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Someone to Pull You Up

March 7, 2016


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Ask any woman who has traversed the winding path of career, family, and faith, and they are sure to tell you one thing: they wouldn’t be where they are today without the help of women who walked ahead of them. These women come in all shapes and sizes: formal mentors, supervisors or coworkers, or the kind lady at church who reads the stress on your face like a book and offers to pray for you on the spot.

After my divorce, I knew I needed women around me who encouraged me and lifted me up during a very difficult season in my life. I was a suddenly single mom with two young kids and a newly ex-husband who had emotionally abused me and was trying to turn my kids against me. How was I supposed to handle all of that while still focusing on my career and providing for my family?

God blessed me with a dear friend who gave me confidence to take the next step forward each day, encouraging me to continue to “be like Christ” and set an example for my kids who would one day be old enough to understand the truth. She showed me how to lean on Christ for wisdom with my kids, who are old enough now to understand how I was the stable source of support in their lives through that difficult time.

I cannot stress enough the importance of having older women in our lives to “reach up” to, who walk with us on a regular basis so that when trials do come – and they will – your relationship is deep enough that you can lean on them for the Christ-like love and support that will carry you through the trial. As Hebrews 13:7 encourages us, we should “remember your leaders who taught you the word of God. Think of all the good that has come from their lives, and follow the example of their faith.”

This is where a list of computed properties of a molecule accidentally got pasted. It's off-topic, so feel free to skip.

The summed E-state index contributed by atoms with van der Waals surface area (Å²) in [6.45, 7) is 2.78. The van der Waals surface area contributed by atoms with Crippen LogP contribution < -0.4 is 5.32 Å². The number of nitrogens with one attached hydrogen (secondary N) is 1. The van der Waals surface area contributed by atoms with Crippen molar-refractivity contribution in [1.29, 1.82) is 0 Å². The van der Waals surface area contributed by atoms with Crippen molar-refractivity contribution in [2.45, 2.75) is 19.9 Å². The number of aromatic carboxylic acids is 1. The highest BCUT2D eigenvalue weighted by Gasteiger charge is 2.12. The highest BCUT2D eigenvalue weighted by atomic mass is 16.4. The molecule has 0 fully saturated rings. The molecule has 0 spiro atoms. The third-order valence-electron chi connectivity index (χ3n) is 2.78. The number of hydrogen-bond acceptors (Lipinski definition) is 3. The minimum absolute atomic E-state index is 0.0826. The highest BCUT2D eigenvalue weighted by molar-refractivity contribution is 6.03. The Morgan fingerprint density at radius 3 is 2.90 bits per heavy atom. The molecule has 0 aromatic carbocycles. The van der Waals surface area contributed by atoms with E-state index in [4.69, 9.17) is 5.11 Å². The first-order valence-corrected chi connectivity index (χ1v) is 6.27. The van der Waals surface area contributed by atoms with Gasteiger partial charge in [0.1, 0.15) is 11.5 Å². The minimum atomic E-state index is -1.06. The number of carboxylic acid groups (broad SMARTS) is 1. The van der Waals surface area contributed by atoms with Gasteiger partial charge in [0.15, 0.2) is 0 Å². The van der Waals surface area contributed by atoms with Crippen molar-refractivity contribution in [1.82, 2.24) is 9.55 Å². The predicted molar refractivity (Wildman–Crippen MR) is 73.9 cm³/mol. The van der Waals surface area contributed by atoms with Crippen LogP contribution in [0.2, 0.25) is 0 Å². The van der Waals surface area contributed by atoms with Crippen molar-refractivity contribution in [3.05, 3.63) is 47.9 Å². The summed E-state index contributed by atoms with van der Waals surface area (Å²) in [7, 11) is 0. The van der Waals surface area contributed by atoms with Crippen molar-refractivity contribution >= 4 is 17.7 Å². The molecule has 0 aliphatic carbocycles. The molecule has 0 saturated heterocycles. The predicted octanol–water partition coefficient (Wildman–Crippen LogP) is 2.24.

Those of us who have experienced the richness of these relationships know that it is just as important to “reach down” to younger women a few steps behind us on the journey of work, relationships and faith. “Paying it forward” is my passion, and I am blessed to have had many opportunities to sponsor women in the workplace, helping them win a promotion, get their foot in the door for a job, or offer wisdom when they wonder if putting a relationship first is the “right choice.”

When I think of these women, I think of Shelly, who had everything it took to be the COO of a large company but lacked the confidence to ask for it. I had the opportunity to not only sponsor her for the position, but encourage her to bravely ask for the role. I think of Lisa, who worked on the team of a large account I oversaw as the COO of a Fortune 1000 company. We were looking for someone to fill the #2 position on the account, and Lisa was my pick. I advocated for her with the Executive Team, and Lisa lived up to her potential in her new role.

I think of Megan, the daughter of a friend who was having a tough time getting her first job out of college. While Megan wasn’t a “formal” mentee, I watched her build a successful swimming lesson business and knew she had what it took to be a successful project manager. I was able to open the door for her, and she walked through it with confidence and grew to be a very successful employee. Another daughter of a friend also struggled to find her first job, and I pitched her to a fellow executive who had an open position. I knew Emily could be successful in the role – she just needed that first foot in the door. She did the rest, getting the job and thriving in her new role.

It’s just as important to “reach down” to women navigating the terrain of balancing work and relationships as “reaching up” to those who have walked ahead of us. I often think of Kellie, who couldn’t figure out why she was resistant to moving into a larger role at work. I was able to ask her questions that revealed she placed more value on an important relationship than a big promotion. Within a year, Kellie married her husband Brian and later moved into a bigger, better role with another company.

At our recent inaugural Leap 4word Gala, Sarah-Jane Murray, Charity Wallace, and Brandi McDonald Sikes all spoke from the podium about how I impacted them as a mentor. I had no idea I had filled the role of mentor in their eyes, and was so blessed to learn how my life had impacted each of these very successful women along their unique paths.